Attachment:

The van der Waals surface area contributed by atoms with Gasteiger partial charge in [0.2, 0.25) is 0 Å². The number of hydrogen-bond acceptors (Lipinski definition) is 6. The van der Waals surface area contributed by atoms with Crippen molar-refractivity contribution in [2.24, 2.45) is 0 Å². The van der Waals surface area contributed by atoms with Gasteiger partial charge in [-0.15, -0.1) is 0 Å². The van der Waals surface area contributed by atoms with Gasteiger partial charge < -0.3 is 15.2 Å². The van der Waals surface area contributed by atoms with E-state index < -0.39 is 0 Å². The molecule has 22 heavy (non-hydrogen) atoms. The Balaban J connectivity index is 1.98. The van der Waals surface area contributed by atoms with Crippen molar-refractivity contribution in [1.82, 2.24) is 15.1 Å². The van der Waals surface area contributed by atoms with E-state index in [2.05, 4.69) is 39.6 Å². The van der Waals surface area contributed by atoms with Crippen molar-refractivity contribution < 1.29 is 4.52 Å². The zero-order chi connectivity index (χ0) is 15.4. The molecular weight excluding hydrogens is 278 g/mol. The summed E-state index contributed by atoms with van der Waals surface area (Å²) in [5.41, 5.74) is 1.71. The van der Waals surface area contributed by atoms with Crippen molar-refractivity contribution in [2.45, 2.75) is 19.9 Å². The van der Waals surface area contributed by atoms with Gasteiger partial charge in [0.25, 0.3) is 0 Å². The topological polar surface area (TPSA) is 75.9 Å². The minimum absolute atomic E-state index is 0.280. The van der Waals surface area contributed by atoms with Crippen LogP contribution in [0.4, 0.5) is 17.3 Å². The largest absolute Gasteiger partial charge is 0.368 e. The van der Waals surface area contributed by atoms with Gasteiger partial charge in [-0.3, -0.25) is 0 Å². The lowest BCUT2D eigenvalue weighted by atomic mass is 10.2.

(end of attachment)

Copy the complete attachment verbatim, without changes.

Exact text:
The van der Waals surface area contributed by atoms with Gasteiger partial charge in [0.2, 0.25) is 0 Å². The number of hydrogen-bond acceptors (Lipinski definition) is 6. The van der Waals surface area contributed by atoms with Crippen molar-refractivity contribution in [2.24, 2.45) is 0 Å². The van der Waals surface area contributed by atoms with Gasteiger partial charge in [-0.15, -0.1) is 0 Å². The van der Waals surface area contributed by atoms with Gasteiger partial charge < -0.3 is 15.2 Å². The van der Waals surface area contributed by atoms with E-state index < -0.39 is 0 Å². The molecule has 22 heavy (non-hydrogen) atoms. The Balaban J connectivity index is 1.98. The van der Waals surface area contributed by atoms with Crippen molar-refractivity contribution in [1.82, 2.24) is 15.1 Å². The van der Waals surface area contributed by atoms with E-state index in [2.05, 4.69) is 39.6 Å². The van der Waals surface area contributed by atoms with Crippen molar-refractivity contribution < 1.29 is 4.52 Å². The zero-order chi connectivity index (χ0) is 15.4. The molecular weight excluding hydrogens is 278 g/mol. The summed E-state index contributed by atoms with van der Waals surface area (Å²) in [5.41, 5.74) is 1.71. The van der Waals surface area contributed by atoms with Crippen molar-refractivity contribution in [2.45, 2.75) is 19.9 Å². The van der Waals surface area contributed by atoms with Gasteiger partial charge in [0.25, 0.3) is 0 Å². The topological polar surface area (TPSA) is 75.9 Å². The minimum absolute atomic E-state index is 0.280. The van der Waals surface area contributed by atoms with Crippen LogP contribution in [0.4, 0.5) is 17.3 Å². The largest absolute Gasteiger partial charge is 0.368 e. The van der Waals surface area contributed by atoms with Gasteiger partial charge in [-0.3, -0.25) is 0 Å². The lowest BCUT2D eigenvalue weighted by atomic mass is 10.2.